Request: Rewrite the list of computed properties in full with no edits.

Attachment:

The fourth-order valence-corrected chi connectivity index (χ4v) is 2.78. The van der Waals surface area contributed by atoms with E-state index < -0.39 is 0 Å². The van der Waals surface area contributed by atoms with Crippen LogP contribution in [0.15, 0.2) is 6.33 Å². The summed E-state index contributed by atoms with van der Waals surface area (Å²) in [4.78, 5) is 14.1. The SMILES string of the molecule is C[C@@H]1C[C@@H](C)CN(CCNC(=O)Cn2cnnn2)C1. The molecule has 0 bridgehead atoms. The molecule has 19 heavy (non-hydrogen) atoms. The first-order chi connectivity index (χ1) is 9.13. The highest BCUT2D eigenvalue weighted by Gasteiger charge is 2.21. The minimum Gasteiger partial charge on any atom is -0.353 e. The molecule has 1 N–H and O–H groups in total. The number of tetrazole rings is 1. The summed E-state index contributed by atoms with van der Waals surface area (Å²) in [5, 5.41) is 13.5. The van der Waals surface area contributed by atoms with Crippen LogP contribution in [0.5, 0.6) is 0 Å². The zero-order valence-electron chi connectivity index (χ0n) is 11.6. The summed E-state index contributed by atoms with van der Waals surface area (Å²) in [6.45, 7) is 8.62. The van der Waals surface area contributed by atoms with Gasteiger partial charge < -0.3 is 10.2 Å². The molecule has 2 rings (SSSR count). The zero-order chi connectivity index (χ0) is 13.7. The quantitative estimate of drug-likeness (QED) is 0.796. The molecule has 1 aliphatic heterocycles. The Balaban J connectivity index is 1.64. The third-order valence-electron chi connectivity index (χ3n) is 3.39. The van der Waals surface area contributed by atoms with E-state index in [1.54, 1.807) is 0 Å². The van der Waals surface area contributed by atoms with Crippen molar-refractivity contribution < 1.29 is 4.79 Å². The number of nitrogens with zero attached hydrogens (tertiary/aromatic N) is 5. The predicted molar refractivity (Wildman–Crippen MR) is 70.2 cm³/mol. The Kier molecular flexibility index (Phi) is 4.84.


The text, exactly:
The fourth-order valence-corrected chi connectivity index (χ4v) is 2.78. The van der Waals surface area contributed by atoms with E-state index < -0.39 is 0 Å². The van der Waals surface area contributed by atoms with Crippen LogP contribution in [0.15, 0.2) is 6.33 Å². The summed E-state index contributed by atoms with van der Waals surface area (Å²) in [4.78, 5) is 14.1. The SMILES string of the molecule is C[C@@H]1C[C@@H](C)CN(CCNC(=O)Cn2cnnn2)C1. The molecule has 0 bridgehead atoms. The molecule has 19 heavy (non-hydrogen) atoms. The first-order chi connectivity index (χ1) is 9.13. The highest BCUT2D eigenvalue weighted by Gasteiger charge is 2.21. The minimum Gasteiger partial charge on any atom is -0.353 e. The molecule has 1 N–H and O–H groups in total. The number of tetrazole rings is 1. The summed E-state index contributed by atoms with van der Waals surface area (Å²) in [5, 5.41) is 13.5. The van der Waals surface area contributed by atoms with Crippen LogP contribution in [0.5, 0.6) is 0 Å². The zero-order valence-electron chi connectivity index (χ0n) is 11.6. The summed E-state index contributed by atoms with van der Waals surface area (Å²) in [6.45, 7) is 8.62. The van der Waals surface area contributed by atoms with Gasteiger partial charge < -0.3 is 10.2 Å². The molecule has 2 rings (SSSR count). The zero-order chi connectivity index (χ0) is 13.7. The quantitative estimate of drug-likeness (QED) is 0.796. The molecule has 1 aliphatic heterocycles. The Balaban J connectivity index is 1.64. The third-order valence-electron chi connectivity index (χ3n) is 3.39. The van der Waals surface area contributed by atoms with E-state index in [1.54, 1.807) is 0 Å². The van der Waals surface area contributed by atoms with Crippen molar-refractivity contribution < 1.29 is 4.79 Å². The number of nitrogens with zero attached hydrogens (tertiary/aromatic N) is 5. The predicted molar refractivity (Wildman–Crippen MR) is 70.2 cm³/mol. The Kier molecular flexibility index (Phi) is 4.84.